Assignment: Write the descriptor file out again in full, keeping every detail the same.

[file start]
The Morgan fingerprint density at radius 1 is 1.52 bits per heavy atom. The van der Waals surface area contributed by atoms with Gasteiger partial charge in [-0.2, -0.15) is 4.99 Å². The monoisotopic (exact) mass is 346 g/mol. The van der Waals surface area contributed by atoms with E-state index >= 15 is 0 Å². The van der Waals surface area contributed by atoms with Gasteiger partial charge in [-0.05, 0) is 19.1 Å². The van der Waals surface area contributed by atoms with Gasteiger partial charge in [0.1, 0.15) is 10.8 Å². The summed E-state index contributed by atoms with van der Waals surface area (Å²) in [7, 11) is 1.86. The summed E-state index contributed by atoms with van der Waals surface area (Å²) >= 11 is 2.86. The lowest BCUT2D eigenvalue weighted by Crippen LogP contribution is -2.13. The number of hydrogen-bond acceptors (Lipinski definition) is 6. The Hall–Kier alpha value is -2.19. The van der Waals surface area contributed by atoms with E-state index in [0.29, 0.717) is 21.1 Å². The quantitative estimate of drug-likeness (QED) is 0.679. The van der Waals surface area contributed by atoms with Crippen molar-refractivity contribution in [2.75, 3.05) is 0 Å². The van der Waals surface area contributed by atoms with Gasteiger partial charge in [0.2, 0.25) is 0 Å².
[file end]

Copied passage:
The Morgan fingerprint density at radius 1 is 1.52 bits per heavy atom. The van der Waals surface area contributed by atoms with Gasteiger partial charge in [-0.2, -0.15) is 4.99 Å². The monoisotopic (exact) mass is 346 g/mol. The van der Waals surface area contributed by atoms with E-state index >= 15 is 0 Å². The van der Waals surface area contributed by atoms with Gasteiger partial charge in [-0.05, 0) is 19.1 Å². The van der Waals surface area contributed by atoms with Gasteiger partial charge in [0.1, 0.15) is 10.8 Å². The summed E-state index contributed by atoms with van der Waals surface area (Å²) in [7, 11) is 1.86. The summed E-state index contributed by atoms with van der Waals surface area (Å²) >= 11 is 2.86. The lowest BCUT2D eigenvalue weighted by Crippen LogP contribution is -2.13. The number of hydrogen-bond acceptors (Lipinski definition) is 6. The Hall–Kier alpha value is -2.19. The van der Waals surface area contributed by atoms with E-state index in [0.29, 0.717) is 21.1 Å². The quantitative estimate of drug-likeness (QED) is 0.679. The van der Waals surface area contributed by atoms with Crippen molar-refractivity contribution in [2.75, 3.05) is 0 Å². The van der Waals surface area contributed by atoms with Gasteiger partial charge in [0.2, 0.25) is 0 Å².